Every day on Metinic is a new adventure – I am excited to see what the rest of the season holds!

All the best,

Mary

P.S. Chicks will be hatching soon – stayed tuned!

 

 

 

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Good morning everyone!

Life is busy here on Metinic. The terns have been creating more scrapes and laying more eggs by the day. It seems there is an egg everywhere you look! Walking around the colony reminds me of going on an Easter egg hunt, except you have to walk VERY carefully.

In addition to the terns, there are several other birds that nest on the island. Over the past couple weeks we have seen nests from Herring Gulls, Common Eiders, Spotted Sandpipers, Savannah Sparrows and Song Sparrows. One of my favorite parts about seeing each nest is the variation in the size of the eggs. There are eggs that are almost as large as your palm, like those of the Herring Gulls and the Common Eiders. Then there are eggs that are no bigger than the tip of your finger, such as the eggs of the Savannah Sparrows and the Song Sparrows. All of the eggs have variety of neutral colors and patterns that help to camouflage them from predators. It is incredible to see the attention to detail that birds have. Each nest is created in its own special way, and it is easy to see the time and energy that each bird puts into building their nest!

There are other birds that nest on the island, but they do not build the typical nest one would think of. These birds lay their eggs inside of small, hard to reach burrows. Some of the burrows are located in the rocks along the coastline. These burrows are home to Black Guillemots that will nest in a crevice no larger than your fist! Finding these burrows can especially difficult. I am amazed at how these birds can fit themselves into such a small space. I am even more amazed by the past technicians who have been able to locate these tiny nesting spots!

Last night we spent some time locating Leach’s Storm Petrel Burrows. Many of their burrows are made inside of the rock walls on the island. However, these small seabirds will also dig themselves burrows under down trees, large boulders, inside of small dirt mounds and even under our cabin. Believe it or not, we hear these small birds every night under our kitchen floor! Leach’s Storm Petrels are nocturnal, so locating their burrows requires going out on a late night adventure! We find each burrow by playing the “purr” calls of these birds. Then if we hear a response, we try to narrow down where the call is coming from so we can mark the entrance of the burrow. Once the burrows are located, we can go back in the daylight and use a burrow scope to look inside of the burrows and see what activity is going on. A burrow scope is a long, snake-like camera that we can use to see inside of the small burrows.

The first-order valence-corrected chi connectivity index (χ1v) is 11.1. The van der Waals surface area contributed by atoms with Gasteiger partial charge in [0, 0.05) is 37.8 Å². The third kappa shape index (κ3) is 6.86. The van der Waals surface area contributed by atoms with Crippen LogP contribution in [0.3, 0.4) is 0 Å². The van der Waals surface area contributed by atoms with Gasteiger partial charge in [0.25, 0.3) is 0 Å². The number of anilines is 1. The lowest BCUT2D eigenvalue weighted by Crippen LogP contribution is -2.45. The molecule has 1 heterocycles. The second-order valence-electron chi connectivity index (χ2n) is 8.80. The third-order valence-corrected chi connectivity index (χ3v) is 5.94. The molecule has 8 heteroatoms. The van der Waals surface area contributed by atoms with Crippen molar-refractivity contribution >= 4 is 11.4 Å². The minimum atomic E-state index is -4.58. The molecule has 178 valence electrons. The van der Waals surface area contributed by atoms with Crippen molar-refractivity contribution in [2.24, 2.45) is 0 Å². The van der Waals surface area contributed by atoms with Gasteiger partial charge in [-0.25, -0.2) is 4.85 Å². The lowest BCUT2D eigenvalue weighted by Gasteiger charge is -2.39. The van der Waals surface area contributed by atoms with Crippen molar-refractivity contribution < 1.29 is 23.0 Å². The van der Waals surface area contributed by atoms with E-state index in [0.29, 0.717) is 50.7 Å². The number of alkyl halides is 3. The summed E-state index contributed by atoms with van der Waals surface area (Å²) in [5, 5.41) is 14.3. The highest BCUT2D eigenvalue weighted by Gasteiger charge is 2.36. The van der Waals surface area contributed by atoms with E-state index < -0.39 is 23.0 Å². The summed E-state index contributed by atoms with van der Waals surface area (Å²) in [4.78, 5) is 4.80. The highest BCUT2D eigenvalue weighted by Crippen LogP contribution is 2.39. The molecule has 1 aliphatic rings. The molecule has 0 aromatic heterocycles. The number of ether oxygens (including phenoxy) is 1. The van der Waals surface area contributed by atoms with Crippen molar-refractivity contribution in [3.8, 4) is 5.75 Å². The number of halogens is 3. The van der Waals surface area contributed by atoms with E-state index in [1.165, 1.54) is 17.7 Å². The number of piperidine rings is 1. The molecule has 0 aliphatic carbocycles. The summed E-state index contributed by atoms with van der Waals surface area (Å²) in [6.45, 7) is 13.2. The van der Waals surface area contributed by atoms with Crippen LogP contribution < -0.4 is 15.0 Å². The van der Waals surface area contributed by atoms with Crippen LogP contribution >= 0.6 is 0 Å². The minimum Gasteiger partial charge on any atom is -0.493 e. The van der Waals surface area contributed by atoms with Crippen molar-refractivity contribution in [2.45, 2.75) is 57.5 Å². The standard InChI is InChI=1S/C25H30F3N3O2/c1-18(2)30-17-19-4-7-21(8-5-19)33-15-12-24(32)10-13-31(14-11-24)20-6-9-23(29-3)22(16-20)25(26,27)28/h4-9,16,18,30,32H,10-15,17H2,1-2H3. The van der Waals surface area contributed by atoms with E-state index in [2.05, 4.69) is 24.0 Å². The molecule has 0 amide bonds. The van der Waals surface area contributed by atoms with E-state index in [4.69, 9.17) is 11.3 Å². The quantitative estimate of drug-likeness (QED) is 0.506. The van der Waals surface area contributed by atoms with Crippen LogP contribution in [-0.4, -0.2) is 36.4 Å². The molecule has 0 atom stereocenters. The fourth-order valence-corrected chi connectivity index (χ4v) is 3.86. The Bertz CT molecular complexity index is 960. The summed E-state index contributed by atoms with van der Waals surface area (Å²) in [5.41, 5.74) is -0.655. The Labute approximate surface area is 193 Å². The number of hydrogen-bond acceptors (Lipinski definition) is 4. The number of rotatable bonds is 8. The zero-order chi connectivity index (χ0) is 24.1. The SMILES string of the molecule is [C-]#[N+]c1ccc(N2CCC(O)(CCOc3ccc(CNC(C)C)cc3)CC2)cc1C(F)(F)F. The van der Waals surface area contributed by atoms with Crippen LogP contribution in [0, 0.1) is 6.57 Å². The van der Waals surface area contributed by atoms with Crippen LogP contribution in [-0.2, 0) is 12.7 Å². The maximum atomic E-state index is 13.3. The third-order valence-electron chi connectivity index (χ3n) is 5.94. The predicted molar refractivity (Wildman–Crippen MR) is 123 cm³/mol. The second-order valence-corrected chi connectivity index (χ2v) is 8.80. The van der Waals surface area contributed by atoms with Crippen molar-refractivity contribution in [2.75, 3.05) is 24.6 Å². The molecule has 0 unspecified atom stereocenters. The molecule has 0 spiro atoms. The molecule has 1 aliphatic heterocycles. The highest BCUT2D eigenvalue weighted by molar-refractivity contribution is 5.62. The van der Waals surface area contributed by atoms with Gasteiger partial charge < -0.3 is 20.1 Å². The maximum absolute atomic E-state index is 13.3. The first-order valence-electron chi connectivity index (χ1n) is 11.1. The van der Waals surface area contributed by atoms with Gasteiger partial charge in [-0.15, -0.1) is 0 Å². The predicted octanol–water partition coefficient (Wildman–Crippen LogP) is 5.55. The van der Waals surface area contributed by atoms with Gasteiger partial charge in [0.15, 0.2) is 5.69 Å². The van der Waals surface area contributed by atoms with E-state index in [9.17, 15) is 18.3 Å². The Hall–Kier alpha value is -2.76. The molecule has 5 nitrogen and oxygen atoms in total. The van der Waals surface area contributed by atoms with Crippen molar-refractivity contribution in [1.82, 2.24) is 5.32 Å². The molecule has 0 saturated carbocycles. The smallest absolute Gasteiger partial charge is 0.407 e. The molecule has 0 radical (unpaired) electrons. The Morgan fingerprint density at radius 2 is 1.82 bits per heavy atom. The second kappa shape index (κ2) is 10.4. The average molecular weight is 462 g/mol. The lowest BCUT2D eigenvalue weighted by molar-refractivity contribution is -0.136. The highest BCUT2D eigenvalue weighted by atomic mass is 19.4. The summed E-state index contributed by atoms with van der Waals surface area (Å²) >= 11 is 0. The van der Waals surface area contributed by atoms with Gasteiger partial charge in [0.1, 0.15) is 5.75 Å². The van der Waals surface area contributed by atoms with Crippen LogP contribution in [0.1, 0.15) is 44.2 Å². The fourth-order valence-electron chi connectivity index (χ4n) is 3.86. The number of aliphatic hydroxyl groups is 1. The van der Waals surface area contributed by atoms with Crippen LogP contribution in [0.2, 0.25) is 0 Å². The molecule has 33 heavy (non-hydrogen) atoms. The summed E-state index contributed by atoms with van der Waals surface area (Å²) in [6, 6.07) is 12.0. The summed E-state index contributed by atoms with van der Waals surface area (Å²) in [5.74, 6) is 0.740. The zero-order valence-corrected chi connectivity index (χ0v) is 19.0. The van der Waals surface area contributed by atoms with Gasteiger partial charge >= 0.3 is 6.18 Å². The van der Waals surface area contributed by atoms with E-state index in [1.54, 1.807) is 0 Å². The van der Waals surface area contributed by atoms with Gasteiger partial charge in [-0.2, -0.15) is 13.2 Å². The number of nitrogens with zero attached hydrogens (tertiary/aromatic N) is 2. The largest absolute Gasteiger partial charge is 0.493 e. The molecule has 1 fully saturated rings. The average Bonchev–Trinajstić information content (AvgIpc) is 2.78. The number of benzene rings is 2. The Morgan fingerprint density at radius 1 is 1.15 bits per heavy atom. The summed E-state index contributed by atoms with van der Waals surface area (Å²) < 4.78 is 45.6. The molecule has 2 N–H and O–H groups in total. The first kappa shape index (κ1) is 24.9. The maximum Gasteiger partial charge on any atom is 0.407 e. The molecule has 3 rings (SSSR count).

So to recap – there are many different bird species that nest on Metinic! Living here during the breeding season is a magical experience. I feel especially grateful to have been chosen to work on this incredible island!

Today on Metinic it is raining sideways and the wind is blowing at over 20 mph. Needless to say, it is data entry day! Hopefully tomorrow we will be able to get back outside!

All the best,

Mary

 

 

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Song Sparrow Nest and Eggs (Photo by Mary Negri)

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Savannah Sparrow Nest and Eggs (Photo by Mary Negri)

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Spotted Sandpiper Nest and Eggs (Photo by Mary Negri)

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Herring Gull Nest and Eggs (Photo by: Mary Negri)

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Common Eider Nest and Eggs (Photo by Mary Negri)

 

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Hello everyone!

It’s Mary again. I am excited to announce that we have been seeing more and more eggs! Today I found the most eggs we have seen yet: a total of 10 new eggs!

While walking around I have also seen many scrapes. It is interesting to find an egg laid next to an old Popsicle stick, because that means there were eggs in that same spot last year. I am curious if it is the same birds laying in the same spot, or if it is two separate birds that had the same idea of a good laying spot.

Another exciting announcement is that I saw my first tern sitting on her egg. Finally I was able to mark an egg with a flag to begin working on the species ratio. This egg was marked with a blue flag, as it was a Common Tern sitting on this egg. If it is an Arctic Tern sitting on the egg, then we mark it with an orange flag.

We have had a relatively constant number of terns on the island the last few days – our estimates are around 550 to 650 terns (they are really tough to count). We still only have Common and Arctic Terns but we are hoping to see a few Roseate Terns!